Blogging Sax Rohmer’s The Drums of Fu Manchu, Part Two
Sax Rohmer’s The Drums of Fu Manchu was first serialized in Collier’s from April 1 to June 3, 1939. It was published in book form later that year by Cassel in the UK and Doubleday in the US. The second quarter of the book picks up with a weary Sir Denis Nayland Smith contemplating whether he is too old to continue warring with Dr. Fu Manchu and the Si-Fan. Their conflict has stretched for nearly thirty years and the Si-Fan is growing in strength, while Nayland Smith is growing old.
Chief Inspector Gallaho of Scotland Yard brings news that galvanizes Smith back into action. Dr. Martin Jasper, research director of Caxton armament factory, has received his final notice from the Si-Fan. Smith, Bart Kerrigan, and Gallaho immediately depart for Jasper’s Suffolk estate, Great Oaks. Naturally, they arrive too late. The staff of the great house is in an uproar as their master has barricaded himself in his laboratory and is believed to be dead.
Breaking through the barricade, they discover the latest victim of the Green Death is not Dr. Jasper, but his Japanese employer, Mr. Osaki. While interviewing the staff, Smith learns Dr. Jasper had a frequent Eurasian visitor – a woman whose description does not match Ardatha, to Kerrigan’s relief, but rather Fah lo Suee, the now deceased daughter of Fu Manchu.
Longtime readers will be aware it is not the first time the wrong man was assassinated by the Si-Fan. While Smith pieces together the likely chain of events, Dr. Jasper arrives home and is shocked to find Mr. Osaki dead in his laboratory. Jasper explains he had invented the vacuum charger, which can increase the power of a rifle fifty times over. He was ordered to hand the plans and the model over to a mysterious woman, Mrs. Milton. Mr. Osaki ordered him to ignore the Si-Fan’s warnings, but Dr. Jasper’s nerves broke. He handed the model and plans over to Mrs. Milton, unaware that Osaki had broken into his laboratory and fell victim to the death planned for Jasper.
Chief Inspector Gallaho arrives with the surprising news that Mrs. Milton has been apprehended by a quick-thinking constable and is in custody. Of course, no sooner do they reach the constable then the party learns that Mrs. Milton drugged the poor man and escaped. Kerrigan is relieved when Smith again assures him Ardatha is not the woman posing as Mrs. Milton. He refers to the mysterious woman as a zombie, a living dead woman. Sir Denis also explains the Si-Fan has no desire to use the vacuum charger so much as to prevent Japan from acquiring the weapon. Smith concludes that is why Osaki’s death was not an accident.
Smith leaves Kerrigan at his apartment while attending a meeting at Scotland Yard. Kerrigan looks over a series of mementos from Superintendant Weymouth and Dr. and Mrs. Petrie, when he is startled by another unexpected television broadcast by Dr. Fu Manchu. Kerrigan is quickly hypnotized and reveals his love for Ardatha, the one fact he wished to hide from her master. When he recovers, he finds he is left mute and paralyzed on Sir Denis’s floor.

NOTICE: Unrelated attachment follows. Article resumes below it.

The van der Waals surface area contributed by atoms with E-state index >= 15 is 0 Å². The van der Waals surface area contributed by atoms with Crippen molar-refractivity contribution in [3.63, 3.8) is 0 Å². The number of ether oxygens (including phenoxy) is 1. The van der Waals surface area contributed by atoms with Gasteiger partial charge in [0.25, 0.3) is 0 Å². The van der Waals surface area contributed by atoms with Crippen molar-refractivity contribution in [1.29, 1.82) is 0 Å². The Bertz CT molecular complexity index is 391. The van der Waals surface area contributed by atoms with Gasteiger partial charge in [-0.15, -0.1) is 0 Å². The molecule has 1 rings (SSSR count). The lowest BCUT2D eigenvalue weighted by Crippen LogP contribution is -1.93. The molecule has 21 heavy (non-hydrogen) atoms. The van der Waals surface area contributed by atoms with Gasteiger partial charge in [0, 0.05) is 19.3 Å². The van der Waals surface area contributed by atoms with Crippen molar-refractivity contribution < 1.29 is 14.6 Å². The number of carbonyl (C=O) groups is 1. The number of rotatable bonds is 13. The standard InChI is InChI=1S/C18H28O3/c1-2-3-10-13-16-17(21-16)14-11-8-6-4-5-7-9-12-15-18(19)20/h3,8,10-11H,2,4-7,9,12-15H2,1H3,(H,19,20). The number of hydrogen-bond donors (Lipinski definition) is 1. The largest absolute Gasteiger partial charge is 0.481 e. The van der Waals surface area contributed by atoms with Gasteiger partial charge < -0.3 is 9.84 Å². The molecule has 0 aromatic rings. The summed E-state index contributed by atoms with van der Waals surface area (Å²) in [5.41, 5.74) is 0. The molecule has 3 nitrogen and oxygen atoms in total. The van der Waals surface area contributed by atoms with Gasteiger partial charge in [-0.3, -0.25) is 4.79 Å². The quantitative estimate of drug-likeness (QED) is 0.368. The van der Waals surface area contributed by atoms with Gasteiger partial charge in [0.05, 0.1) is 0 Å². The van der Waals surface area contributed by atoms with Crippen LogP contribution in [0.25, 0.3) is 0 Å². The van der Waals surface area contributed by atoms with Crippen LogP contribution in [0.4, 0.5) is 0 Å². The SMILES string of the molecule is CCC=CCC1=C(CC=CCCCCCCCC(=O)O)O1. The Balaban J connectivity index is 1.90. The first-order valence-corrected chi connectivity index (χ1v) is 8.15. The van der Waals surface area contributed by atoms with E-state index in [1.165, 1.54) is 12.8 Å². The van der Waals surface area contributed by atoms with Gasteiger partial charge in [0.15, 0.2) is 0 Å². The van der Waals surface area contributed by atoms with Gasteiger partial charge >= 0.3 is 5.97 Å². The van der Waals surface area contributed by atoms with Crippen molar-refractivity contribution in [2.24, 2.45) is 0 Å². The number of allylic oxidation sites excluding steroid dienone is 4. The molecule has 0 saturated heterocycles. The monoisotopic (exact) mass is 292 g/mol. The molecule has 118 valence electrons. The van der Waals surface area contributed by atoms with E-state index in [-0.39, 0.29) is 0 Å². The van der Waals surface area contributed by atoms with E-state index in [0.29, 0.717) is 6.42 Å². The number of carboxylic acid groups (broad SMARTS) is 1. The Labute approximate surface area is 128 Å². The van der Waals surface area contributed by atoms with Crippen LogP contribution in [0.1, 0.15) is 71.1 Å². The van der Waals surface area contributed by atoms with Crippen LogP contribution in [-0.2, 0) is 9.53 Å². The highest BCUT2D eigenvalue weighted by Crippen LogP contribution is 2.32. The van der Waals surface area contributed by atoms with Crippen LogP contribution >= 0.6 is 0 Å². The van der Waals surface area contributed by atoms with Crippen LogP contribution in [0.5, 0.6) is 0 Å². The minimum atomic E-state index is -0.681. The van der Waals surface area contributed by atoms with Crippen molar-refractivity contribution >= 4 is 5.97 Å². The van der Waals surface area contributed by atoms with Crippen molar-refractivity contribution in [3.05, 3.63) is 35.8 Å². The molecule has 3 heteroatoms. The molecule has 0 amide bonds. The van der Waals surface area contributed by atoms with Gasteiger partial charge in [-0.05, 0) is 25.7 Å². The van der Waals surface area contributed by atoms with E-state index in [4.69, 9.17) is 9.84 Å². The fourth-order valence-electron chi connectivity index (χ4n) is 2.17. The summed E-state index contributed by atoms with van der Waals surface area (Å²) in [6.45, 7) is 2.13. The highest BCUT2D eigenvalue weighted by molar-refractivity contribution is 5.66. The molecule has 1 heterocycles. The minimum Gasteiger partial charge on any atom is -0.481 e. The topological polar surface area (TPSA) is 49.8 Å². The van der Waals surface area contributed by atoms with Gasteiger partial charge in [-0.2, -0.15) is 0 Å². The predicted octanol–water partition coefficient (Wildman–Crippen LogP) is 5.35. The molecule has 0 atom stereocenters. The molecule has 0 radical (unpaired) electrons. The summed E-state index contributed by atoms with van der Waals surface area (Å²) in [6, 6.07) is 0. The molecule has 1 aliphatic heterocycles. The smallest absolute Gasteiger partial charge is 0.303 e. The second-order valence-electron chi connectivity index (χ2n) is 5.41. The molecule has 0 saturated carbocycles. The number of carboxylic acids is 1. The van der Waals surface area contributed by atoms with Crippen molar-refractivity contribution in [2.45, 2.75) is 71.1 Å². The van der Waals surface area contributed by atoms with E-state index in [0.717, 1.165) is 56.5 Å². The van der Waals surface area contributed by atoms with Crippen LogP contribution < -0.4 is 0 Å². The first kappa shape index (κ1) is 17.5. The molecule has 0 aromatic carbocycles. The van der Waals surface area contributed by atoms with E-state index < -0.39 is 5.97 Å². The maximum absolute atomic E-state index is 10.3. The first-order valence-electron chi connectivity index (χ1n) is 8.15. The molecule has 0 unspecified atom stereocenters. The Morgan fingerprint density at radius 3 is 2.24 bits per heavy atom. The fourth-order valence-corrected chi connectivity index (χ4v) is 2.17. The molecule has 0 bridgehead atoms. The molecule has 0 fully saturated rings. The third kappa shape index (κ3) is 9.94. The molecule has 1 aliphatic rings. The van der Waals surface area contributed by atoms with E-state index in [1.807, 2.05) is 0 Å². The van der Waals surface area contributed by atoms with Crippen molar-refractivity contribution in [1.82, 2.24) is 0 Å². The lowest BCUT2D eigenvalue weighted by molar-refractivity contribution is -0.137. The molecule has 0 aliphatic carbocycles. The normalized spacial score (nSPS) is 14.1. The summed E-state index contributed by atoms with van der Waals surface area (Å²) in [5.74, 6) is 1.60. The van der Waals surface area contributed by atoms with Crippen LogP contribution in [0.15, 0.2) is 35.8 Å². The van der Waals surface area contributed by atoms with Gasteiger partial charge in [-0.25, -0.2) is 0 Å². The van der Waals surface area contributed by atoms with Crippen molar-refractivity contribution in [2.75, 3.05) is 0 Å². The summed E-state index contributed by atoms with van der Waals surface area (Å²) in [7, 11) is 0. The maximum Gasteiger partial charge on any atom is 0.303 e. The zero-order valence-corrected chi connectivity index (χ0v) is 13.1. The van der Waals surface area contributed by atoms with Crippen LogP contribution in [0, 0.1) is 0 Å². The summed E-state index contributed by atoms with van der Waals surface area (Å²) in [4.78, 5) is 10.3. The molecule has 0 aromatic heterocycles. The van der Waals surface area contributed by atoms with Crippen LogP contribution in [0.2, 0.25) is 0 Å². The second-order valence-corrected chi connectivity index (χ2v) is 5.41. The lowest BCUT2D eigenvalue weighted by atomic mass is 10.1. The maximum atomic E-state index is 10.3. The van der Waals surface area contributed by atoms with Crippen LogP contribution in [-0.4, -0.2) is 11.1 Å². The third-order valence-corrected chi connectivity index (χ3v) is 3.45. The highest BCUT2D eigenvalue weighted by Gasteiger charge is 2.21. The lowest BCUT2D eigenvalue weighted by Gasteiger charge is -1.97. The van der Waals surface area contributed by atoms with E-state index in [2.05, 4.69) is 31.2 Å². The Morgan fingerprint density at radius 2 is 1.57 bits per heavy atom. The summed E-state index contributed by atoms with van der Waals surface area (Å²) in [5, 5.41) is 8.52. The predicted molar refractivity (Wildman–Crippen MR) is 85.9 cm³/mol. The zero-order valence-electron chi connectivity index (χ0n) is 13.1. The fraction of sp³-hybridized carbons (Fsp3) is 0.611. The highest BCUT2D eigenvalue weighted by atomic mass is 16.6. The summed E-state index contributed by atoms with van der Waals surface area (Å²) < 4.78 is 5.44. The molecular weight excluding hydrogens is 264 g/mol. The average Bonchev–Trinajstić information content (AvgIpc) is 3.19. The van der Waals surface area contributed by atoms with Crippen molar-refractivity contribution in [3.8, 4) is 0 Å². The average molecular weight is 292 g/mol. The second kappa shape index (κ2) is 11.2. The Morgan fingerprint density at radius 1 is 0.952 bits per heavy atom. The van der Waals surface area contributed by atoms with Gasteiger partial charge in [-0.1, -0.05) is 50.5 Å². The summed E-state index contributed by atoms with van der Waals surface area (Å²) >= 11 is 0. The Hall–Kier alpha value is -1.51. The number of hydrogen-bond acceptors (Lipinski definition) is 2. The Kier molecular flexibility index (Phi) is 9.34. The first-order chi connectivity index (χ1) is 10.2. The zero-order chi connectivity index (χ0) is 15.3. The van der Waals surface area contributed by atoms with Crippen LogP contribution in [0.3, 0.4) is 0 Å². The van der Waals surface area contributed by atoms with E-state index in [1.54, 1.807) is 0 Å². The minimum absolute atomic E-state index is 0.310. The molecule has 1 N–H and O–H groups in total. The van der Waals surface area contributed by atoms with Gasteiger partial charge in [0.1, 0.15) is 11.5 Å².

Kerrigan watches in horror as an agent of the Si-Fan enters the apartment and works on Sir Denis’s telephone, removing and then replacing the receiver. A short time later, Smith returns and finds a cataleptic Kerrigan on his floor. He is about to ring a doctor for help, while a terrified Kerrigan realizes doing so will result in Smith’s death. Suddenly, an explosion shatters the window to Sir Denis’s office and breaks Kerrigan free of his hypnotic spell. He manages to warn Smith of the grave danger he is facing. Sir Denis is startled by Kerrigan’s unexpected recovery, but rushes to the windowk following the explosion. They learn in due course that the explosion was caused by a munitions barge on the Thames that exploded, causing the accidental death of twelve men. The tragedy inadvertently prevented Smith’s assassination as they learn the mystery of the Green Death is that the poison was placed in the receiver of the victim’s telephone.
No sooner have they recovered from this incident, then Sir Denis shares the reason for his meeting at Scotland Yard, German dictator Rudolf Adlon has received two warnings from the Si-Fan to end his acts of aggression, that are rapidly plunging Europe toward a Second World War, or his life is forfeit. Smith is aware that an assassination attempt will be made the following week in Venice, when Adlon meets with Italian dictator Pietro Monaghani. Sir Denis finds himself reluctantly charged with having to save the life of a fascist dictator. As with the munitions barge tragedy, Rohmer continually emphasizes the madness of a world fixated on profiting from war. The first half of the book concludes with Smith and Kerrigan arriving in Venice, only to find the megalomaniacal German dictator is uninterested in British protection. Kerrigan is brooding in his hotel room when he is startled by the unexpected arrival of Ardatha, pleading for his help. Kerrigan’s response to her unexpected visit will need to wait until Part Three of our series next week.
William Patrick Maynard was authorized to continue Sax Rohmer’s Fu Manchu thrillers beginning with The Terror of Fu Manchu (2009; Black Coat Press) and The Destiny of Fu Manchu (2012; Black Coat Press). The Triumph of Fu Manchu is scheduled for publication in May 2014.